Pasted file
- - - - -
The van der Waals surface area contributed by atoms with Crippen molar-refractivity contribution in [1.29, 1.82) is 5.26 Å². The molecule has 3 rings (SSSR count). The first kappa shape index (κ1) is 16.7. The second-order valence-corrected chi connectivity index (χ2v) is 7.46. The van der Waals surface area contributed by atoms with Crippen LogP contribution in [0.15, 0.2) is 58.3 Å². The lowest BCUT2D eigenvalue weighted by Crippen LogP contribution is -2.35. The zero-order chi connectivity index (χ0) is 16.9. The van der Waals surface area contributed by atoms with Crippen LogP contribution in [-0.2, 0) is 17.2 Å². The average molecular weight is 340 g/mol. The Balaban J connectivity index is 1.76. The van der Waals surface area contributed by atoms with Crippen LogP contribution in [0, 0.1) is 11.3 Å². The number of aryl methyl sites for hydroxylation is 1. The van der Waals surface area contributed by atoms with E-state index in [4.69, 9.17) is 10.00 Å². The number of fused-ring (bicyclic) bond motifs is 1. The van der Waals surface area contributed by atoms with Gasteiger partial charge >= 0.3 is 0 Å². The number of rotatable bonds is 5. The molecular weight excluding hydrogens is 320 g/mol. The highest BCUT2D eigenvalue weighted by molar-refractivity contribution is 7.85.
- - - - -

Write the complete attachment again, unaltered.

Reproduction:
The van der Waals surface area contributed by atoms with Crippen molar-refractivity contribution in [1.29, 1.82) is 5.26 Å². The molecule has 3 rings (SSSR count). The first kappa shape index (κ1) is 16.7. The second-order valence-corrected chi connectivity index (χ2v) is 7.46. The van der Waals surface area contributed by atoms with Crippen LogP contribution in [0.15, 0.2) is 58.3 Å². The lowest BCUT2D eigenvalue weighted by Crippen LogP contribution is -2.35. The zero-order chi connectivity index (χ0) is 16.9. The van der Waals surface area contributed by atoms with Crippen LogP contribution in [-0.2, 0) is 17.2 Å². The average molecular weight is 340 g/mol. The Balaban J connectivity index is 1.76. The van der Waals surface area contributed by atoms with Crippen LogP contribution in [0, 0.1) is 11.3 Å². The number of aryl methyl sites for hydroxylation is 1. The van der Waals surface area contributed by atoms with E-state index in [4.69, 9.17) is 10.00 Å². The number of fused-ring (bicyclic) bond motifs is 1. The van der Waals surface area contributed by atoms with Gasteiger partial charge >= 0.3 is 0 Å². The number of rotatable bonds is 5. The molecular weight excluding hydrogens is 320 g/mol. The highest BCUT2D eigenvalue weighted by molar-refractivity contribution is 7.85.